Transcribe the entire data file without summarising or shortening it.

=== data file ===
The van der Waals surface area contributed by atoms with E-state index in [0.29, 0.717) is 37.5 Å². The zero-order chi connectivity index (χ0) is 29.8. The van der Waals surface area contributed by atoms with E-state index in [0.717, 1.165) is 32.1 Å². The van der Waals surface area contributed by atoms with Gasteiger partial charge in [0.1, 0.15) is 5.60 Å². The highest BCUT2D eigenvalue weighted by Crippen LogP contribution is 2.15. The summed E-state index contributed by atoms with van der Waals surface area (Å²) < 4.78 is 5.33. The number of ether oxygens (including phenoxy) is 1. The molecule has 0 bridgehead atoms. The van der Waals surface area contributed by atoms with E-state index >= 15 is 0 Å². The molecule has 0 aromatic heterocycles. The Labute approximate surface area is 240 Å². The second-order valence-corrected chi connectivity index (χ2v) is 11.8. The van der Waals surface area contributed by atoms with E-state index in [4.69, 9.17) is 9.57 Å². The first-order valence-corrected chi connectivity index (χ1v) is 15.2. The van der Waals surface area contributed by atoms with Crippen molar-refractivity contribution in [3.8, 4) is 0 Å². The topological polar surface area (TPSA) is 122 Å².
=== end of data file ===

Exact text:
The van der Waals surface area contributed by atoms with E-state index in [0.29, 0.717) is 37.5 Å². The zero-order chi connectivity index (χ0) is 29.8. The van der Waals surface area contributed by atoms with E-state index in [0.717, 1.165) is 32.1 Å². The van der Waals surface area contributed by atoms with Gasteiger partial charge in [0.1, 0.15) is 5.60 Å². The highest BCUT2D eigenvalue weighted by Crippen LogP contribution is 2.15. The summed E-state index contributed by atoms with van der Waals surface area (Å²) < 4.78 is 5.33. The number of ether oxygens (including phenoxy) is 1. The molecule has 0 bridgehead atoms. The van der Waals surface area contributed by atoms with E-state index >= 15 is 0 Å². The molecule has 0 aromatic heterocycles. The Labute approximate surface area is 240 Å². The second-order valence-corrected chi connectivity index (χ2v) is 11.8. The van der Waals surface area contributed by atoms with E-state index in [4.69, 9.17) is 9.57 Å². The first-order valence-corrected chi connectivity index (χ1v) is 15.2. The van der Waals surface area contributed by atoms with Crippen molar-refractivity contribution in [3.8, 4) is 0 Å². The topological polar surface area (TPSA) is 122 Å².